Search Images Maps Play YouTube News Gmail Drive More »
Sign in
Screen reader users: click this link for accessible mode. Accessible mode has the same essential features but works better with your reader.

Patents

  1. Advanced Patent Search
Publication numberUS7357978 B2
Publication typeGrant
Application numberUS 10/739,614
Publication dateApr 15, 2008
Filing dateDec 18, 2003
Priority dateDec 18, 2003
Fee statusPaid
Also published asUS20050136244
Publication number10739614, 739614, US 7357978 B2, US 7357978B2, US-B2-7357978, US7357978 B2, US7357978B2
InventorsGregory P. Schmitz, Michael B. Heaney, Eric J. Shrader
Original AssigneePalo Alto Research Center Incorporated
Export CitationBiBTeX, EndNote, RefMan
External Links: USPTO, USPTO Assignment, Espacenet
Flexible electric paper display apparatus
US 7357978 B2
Abstract
The present exemplary embodiment relates to the use of electronic display materials for electric paper applications. It utilizes an elastomeric ground plane to render electric paper applications more flexible than has been heretofore realized. In other forms, all layers of the electric paper are formed with elastomeric material to provide further flexibility and stretchability.
Images(11)
Previous page
Next page
Claims(22)
1. A flexible display apparatus comprising:
a first encapsulating layer;
a second encapsulating layer formed of at least a first elastomeric material, the second encapsulating layer being a ground plane for the flexible display apparatus; and,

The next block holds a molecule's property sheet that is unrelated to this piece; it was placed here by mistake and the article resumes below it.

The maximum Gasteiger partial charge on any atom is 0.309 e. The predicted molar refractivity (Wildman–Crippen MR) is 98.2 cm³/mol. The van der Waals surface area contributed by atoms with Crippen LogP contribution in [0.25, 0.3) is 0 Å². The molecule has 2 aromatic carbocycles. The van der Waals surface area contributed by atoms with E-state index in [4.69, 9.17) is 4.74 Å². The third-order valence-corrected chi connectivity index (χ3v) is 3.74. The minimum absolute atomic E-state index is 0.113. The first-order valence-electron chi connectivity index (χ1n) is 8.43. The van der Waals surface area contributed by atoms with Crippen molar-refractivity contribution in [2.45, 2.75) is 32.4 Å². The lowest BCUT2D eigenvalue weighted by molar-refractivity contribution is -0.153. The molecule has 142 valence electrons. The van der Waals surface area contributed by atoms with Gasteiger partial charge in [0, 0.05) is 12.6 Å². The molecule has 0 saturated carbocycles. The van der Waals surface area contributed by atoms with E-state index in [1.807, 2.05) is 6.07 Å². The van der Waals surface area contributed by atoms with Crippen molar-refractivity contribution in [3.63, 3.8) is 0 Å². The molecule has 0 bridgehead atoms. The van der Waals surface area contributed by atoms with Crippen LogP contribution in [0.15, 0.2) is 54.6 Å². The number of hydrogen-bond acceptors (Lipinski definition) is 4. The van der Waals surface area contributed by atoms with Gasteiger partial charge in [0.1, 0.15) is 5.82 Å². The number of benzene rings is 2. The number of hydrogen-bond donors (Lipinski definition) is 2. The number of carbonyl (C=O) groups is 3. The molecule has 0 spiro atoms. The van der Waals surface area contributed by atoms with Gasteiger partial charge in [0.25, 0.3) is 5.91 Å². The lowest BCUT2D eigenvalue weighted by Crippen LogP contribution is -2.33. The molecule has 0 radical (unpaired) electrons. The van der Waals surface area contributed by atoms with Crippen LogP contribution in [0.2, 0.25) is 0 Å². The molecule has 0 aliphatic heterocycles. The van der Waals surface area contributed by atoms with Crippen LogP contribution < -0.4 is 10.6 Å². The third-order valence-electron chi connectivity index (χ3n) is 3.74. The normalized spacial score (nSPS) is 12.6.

a media layer disposed between the first encapsulating layer and the second encapsulating layer, the media layer comprising microencapsulated multi-chromal spheres embedded in a second elastomeric material.
2. The apparatus as set forth in claim 1 wherein the second encapsulating layer comprises conductive particles disposed between layers formed of the first elastomeric material.
3. The apparatus as set forth in claim 2 wherein the conductive particles are spheres.
4. The apparatus as set forth in claim 2 wherein the conductive particles are fibers.
5. The apparatus as set forth in claim 2 wherein the conductive particles have random shapes.
6. The apparatus as set forth in claim 2 wherein the conductive particles are a mixture of spheres and fibers.
7. The apparatus as set forth in claim 2 wherein the conductive particles are a mixture of spheres, fibers and randomly-shaped particles.
8. The apparatus as set forth in claim 1 wherein the second encapsulating layer is formed by an insulating layer and a conducting layer.
9. The apparatus as set forth in claim 1 wherein the first encapsulating layer is formed from clear, thin, flexible plastic material.